The Tonawanda News
Tonawanda News — Rod Rowland emailed that when he subbed at a Town of Tonawanda school recently he was partly in charge of dismissal for the walkers.
“Now the parents have to come in ahead of time sign next to their name, show picture ID before they can walk their son or daughter home,” he wrote. “Perhaps two of the parents did not have ID as the regular teacher knew who they are ... Only the fifth-graders are allowed to walk home on their own. I think this is going too far. That same night I talked to my sister, who has to raise her grandchildren. She believes this is necessary, as she claims of three rape cases in NT within the past 10 years. Then I visited friends from West Seneca also playing a big part of their two grandsons lives, they also have to sign and show ID to pick up their grandson. Apparently this is universal. No wonder young kids get no fresh air.”
Sorry, Rod, I disagree. With all the terrible things happening to children who walk alone to and from school, I think this is a good idea. Occasionally I pick up my grandsons and have to sign in as well. At first it seemed odd, but after considering the reason and the horrific consequences that sometimes occur, it’s a good idea. I also like the idea that school bus drivers wait until the kids they leave off are either in the house or have someone greet them. Granted, it’s a sad commentary on life today as most of us walked to the from school with no worries. But we also walked in groups and that doesn’t happen too much today, either.
Congratulations to Larry Denef on being selected as the Chamber’s Citizen of the Year. As head of Canal Fest, he has no easy job keeping things going and making sure people are happy. A pat on the back as well to Painters Plus Home Decorating for being Business of the Year. Well deserved for its continual work for the community. And finally, at long last, my favorite musician and all around good guy, Matt Piorkowski will receive a lifetime achievement award. Matt, the ultimate accordionist, has had Matt’s Music Store for the past 49 years and has given his time, not just to his students but to charity as well. Whenever I see him play is accordion, it makes me want to take my own out of the closet — luckily for my family, the urges passes quickly.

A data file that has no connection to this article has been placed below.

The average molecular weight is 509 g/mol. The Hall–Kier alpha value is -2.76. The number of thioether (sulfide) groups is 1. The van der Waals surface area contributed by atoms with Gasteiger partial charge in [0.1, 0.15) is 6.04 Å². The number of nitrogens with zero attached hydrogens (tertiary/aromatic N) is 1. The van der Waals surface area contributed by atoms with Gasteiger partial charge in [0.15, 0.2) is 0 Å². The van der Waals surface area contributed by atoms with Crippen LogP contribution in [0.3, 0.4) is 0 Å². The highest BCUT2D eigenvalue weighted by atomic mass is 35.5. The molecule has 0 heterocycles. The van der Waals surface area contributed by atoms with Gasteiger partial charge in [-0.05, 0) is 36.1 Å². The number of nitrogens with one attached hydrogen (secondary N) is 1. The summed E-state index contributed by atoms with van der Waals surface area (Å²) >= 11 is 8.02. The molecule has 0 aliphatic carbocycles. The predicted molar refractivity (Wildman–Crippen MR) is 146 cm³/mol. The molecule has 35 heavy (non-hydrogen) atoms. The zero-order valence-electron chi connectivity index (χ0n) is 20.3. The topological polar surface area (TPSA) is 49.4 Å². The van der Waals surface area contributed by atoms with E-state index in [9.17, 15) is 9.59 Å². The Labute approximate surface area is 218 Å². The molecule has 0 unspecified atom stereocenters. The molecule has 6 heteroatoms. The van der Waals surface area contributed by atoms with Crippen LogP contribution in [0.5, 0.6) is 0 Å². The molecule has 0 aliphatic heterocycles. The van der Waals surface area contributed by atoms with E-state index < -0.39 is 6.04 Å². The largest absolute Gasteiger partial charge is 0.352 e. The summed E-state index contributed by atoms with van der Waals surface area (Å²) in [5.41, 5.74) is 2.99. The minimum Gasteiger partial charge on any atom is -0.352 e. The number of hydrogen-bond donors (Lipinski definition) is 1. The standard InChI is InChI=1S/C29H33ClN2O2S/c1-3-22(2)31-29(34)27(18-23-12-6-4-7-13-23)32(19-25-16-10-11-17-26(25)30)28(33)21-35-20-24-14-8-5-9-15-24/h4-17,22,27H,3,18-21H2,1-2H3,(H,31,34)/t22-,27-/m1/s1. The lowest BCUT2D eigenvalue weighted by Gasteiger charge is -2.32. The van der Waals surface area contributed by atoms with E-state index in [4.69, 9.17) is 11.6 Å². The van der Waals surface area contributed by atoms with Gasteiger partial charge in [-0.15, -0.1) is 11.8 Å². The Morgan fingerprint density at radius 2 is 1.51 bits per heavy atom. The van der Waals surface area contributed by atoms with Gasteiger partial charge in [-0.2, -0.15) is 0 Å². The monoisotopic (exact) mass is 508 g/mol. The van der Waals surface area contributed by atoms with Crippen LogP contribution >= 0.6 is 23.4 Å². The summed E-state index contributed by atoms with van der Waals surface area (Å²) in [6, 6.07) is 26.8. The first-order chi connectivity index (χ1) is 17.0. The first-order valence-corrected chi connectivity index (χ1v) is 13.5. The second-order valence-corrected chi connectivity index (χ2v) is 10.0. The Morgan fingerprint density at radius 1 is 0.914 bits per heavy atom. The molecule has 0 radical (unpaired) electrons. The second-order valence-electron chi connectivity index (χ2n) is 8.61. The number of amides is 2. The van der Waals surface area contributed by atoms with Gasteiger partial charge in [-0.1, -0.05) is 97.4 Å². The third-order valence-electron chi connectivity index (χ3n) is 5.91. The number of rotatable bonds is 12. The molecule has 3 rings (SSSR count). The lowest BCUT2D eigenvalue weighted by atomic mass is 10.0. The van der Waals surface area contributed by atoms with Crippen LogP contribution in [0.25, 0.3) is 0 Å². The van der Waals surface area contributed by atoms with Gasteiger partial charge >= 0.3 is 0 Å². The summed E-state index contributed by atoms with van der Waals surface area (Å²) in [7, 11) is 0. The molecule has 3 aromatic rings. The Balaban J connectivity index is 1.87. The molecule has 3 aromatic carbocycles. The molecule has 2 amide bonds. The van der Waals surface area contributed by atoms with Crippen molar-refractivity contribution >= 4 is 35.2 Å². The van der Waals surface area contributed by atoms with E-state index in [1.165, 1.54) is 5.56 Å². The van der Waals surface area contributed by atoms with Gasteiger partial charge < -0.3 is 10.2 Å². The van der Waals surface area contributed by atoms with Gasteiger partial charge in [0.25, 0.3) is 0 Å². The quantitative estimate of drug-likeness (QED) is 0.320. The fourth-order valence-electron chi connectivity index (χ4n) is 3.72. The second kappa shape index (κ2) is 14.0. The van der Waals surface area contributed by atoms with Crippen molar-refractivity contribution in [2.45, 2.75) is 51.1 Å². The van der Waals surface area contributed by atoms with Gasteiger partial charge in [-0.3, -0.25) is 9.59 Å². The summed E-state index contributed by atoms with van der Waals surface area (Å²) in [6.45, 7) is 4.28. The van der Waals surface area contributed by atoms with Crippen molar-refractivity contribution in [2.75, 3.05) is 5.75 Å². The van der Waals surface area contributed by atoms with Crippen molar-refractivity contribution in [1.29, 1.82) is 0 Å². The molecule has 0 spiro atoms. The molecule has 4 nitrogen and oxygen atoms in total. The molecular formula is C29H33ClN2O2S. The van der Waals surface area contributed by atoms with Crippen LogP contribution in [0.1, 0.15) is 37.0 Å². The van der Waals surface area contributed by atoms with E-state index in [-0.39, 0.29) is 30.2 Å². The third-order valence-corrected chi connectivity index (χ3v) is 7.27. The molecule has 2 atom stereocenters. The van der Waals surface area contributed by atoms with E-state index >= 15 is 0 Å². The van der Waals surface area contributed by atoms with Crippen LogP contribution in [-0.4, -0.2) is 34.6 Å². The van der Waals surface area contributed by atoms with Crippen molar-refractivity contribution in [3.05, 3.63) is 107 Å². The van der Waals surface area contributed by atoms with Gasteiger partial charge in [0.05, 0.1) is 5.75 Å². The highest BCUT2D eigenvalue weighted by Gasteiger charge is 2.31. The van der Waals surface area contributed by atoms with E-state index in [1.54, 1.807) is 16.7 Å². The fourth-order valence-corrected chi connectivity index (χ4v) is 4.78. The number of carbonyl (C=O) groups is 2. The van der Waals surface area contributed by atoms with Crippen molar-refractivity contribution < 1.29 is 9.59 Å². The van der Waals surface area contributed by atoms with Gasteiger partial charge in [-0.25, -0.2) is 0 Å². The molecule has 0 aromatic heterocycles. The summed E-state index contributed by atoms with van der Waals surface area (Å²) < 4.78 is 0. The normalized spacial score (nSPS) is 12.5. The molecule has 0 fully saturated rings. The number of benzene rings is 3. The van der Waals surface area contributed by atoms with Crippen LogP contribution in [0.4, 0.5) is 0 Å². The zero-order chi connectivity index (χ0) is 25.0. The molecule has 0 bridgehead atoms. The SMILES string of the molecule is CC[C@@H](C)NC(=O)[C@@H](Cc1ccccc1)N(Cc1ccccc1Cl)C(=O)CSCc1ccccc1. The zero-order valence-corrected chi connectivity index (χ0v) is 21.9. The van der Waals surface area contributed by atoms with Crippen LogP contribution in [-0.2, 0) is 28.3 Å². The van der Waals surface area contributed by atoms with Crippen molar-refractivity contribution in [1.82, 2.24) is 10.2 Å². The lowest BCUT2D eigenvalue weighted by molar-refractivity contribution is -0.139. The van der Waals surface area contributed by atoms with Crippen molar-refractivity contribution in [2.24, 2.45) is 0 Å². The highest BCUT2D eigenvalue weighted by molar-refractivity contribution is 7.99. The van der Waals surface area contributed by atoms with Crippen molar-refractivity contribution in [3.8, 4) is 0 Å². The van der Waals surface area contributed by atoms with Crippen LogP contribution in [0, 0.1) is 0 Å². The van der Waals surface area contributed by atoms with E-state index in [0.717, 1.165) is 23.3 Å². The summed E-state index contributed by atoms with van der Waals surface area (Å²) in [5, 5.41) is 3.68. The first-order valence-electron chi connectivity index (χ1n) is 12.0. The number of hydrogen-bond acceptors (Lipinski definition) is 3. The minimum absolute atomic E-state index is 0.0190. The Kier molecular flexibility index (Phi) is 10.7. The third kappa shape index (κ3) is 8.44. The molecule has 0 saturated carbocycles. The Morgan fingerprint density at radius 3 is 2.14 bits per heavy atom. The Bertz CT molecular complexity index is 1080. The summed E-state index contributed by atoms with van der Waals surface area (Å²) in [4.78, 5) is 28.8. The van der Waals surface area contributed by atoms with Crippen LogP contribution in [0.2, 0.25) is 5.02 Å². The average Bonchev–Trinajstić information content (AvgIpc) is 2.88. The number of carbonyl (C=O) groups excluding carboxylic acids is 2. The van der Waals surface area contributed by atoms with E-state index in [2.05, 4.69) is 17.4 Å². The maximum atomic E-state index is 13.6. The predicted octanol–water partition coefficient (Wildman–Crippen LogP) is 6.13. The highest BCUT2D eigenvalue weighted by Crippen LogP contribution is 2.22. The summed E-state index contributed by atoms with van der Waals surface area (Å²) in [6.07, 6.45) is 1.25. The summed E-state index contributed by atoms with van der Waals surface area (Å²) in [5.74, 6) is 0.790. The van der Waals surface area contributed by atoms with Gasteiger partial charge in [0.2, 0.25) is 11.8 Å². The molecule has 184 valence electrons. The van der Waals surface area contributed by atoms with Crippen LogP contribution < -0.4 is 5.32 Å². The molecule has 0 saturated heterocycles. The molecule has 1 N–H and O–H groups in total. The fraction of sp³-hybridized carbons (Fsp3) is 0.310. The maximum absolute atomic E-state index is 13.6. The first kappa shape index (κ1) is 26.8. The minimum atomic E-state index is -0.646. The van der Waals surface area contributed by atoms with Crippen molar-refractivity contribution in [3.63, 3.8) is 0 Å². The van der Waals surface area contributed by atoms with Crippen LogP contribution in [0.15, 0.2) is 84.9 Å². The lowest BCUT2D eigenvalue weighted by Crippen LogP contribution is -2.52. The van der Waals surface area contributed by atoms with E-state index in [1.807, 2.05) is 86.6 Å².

Bill Wittkowsky called the other day — a voice from the past. Many of us still miss his Flashback column with it’s feel for the olden days. He was a superb photographer and a wonderful historian. His question was how the World War II veterans were chosen for the recent one-day trip to Washington to see the wonderful, yet sad, monuments. Couldn’t answer his question, but if someone knows, give a call.
Does anyone know a group, organization or perhaps senior living facility that could use yarn? My closet has skeins of yarn, many in holiday colors, left over from Christmas stockings. Perhaps some of you have bags or boxes of yarn that you no longer use. Let me know if you do and perhaps we can help out somewhere.
If you like model railroads, you might enjoy the Niagara Frontier Chapter of the National Railway Historical Society which meets once a month. In the last newsletter, there was an interesting article on a time when Anthracite coal was the fuel of choice for homes and for locomotives.
“Lackawanna anthracite coal, from the great fields of northeastern Pennsylvania was carried by many railroads to Western New York markets,” the article states.
Advertising touted the anthracite as “The Cone-Cleaned Coal,” meaning it was cleaned to separate the coal from its impurities such as rocks, dirt and debris. E.E. Godfrey & Co. in East Aurora ran an ad for cone-cleaned coal — as simple to have as picking up your telephone and asking the operator for number “268.” Or how about the old “Let’s Pretend” radio show which has anthracite coal as a sponsor.
If you’d like more information on this fun group, email firstname.lastname@example.org.
A final wish, taken from the Geico commercial: May you be “as happy as a witch in a broom factory!”Contact community editor Barbara Tucker at 693-1000, ext. 4110 or email email@example.com